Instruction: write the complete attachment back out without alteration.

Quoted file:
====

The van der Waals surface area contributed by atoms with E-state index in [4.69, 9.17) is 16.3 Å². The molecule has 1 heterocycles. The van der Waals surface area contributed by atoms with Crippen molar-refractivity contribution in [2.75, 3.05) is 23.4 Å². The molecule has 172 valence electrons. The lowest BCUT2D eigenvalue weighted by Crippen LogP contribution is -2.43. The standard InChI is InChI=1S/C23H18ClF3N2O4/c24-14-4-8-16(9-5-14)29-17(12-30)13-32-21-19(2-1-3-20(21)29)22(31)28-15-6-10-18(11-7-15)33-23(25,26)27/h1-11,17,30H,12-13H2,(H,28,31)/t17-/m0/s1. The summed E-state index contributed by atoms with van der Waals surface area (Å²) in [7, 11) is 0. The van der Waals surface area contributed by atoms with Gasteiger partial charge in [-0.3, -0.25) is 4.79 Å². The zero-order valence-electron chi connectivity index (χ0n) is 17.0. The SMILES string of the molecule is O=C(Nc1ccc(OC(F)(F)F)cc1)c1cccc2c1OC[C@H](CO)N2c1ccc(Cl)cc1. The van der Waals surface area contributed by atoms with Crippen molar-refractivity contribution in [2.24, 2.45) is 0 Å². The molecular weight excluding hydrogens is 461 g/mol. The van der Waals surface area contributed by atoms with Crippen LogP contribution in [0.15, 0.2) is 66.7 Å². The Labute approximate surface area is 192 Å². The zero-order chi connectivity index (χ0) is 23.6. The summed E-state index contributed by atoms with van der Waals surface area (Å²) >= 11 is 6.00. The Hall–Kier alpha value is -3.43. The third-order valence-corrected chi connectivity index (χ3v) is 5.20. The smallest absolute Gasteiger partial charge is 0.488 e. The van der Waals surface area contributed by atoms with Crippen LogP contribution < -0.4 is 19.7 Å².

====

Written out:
The van der Waals surface area contributed by atoms with E-state index in [4.69, 9.17) is 16.3 Å². The molecule has 1 heterocycles. The van der Waals surface area contributed by atoms with Crippen molar-refractivity contribution in [2.75, 3.05) is 23.4 Å². The molecule has 172 valence electrons. The lowest BCUT2D eigenvalue weighted by Crippen LogP contribution is -2.43. The standard InChI is InChI=1S/C23H18ClF3N2O4/c24-14-4-8-16(9-5-14)29-17(12-30)13-32-21-19(2-1-3-20(21)29)22(31)28-15-6-10-18(11-7-15)33-23(25,26)27/h1-11,17,30H,12-13H2,(H,28,31)/t17-/m0/s1. The summed E-state index contributed by atoms with van der Waals surface area (Å²) in [7, 11) is 0. The van der Waals surface area contributed by atoms with Gasteiger partial charge in [-0.3, -0.25) is 4.79 Å². The zero-order valence-electron chi connectivity index (χ0n) is 17.0. The SMILES string of the molecule is O=C(Nc1ccc(OC(F)(F)F)cc1)c1cccc2c1OC[C@H](CO)N2c1ccc(Cl)cc1. The van der Waals surface area contributed by atoms with Crippen molar-refractivity contribution in [2.24, 2.45) is 0 Å². The molecular weight excluding hydrogens is 461 g/mol. The van der Waals surface area contributed by atoms with Crippen LogP contribution in [0.15, 0.2) is 66.7 Å². The Labute approximate surface area is 192 Å². The zero-order chi connectivity index (χ0) is 23.6. The summed E-state index contributed by atoms with van der Waals surface area (Å²) >= 11 is 6.00. The Hall–Kier alpha value is -3.43. The third-order valence-corrected chi connectivity index (χ3v) is 5.20. The smallest absolute Gasteiger partial charge is 0.488 e. The van der Waals surface area contributed by atoms with Crippen LogP contribution < -0.4 is 19.7 Å².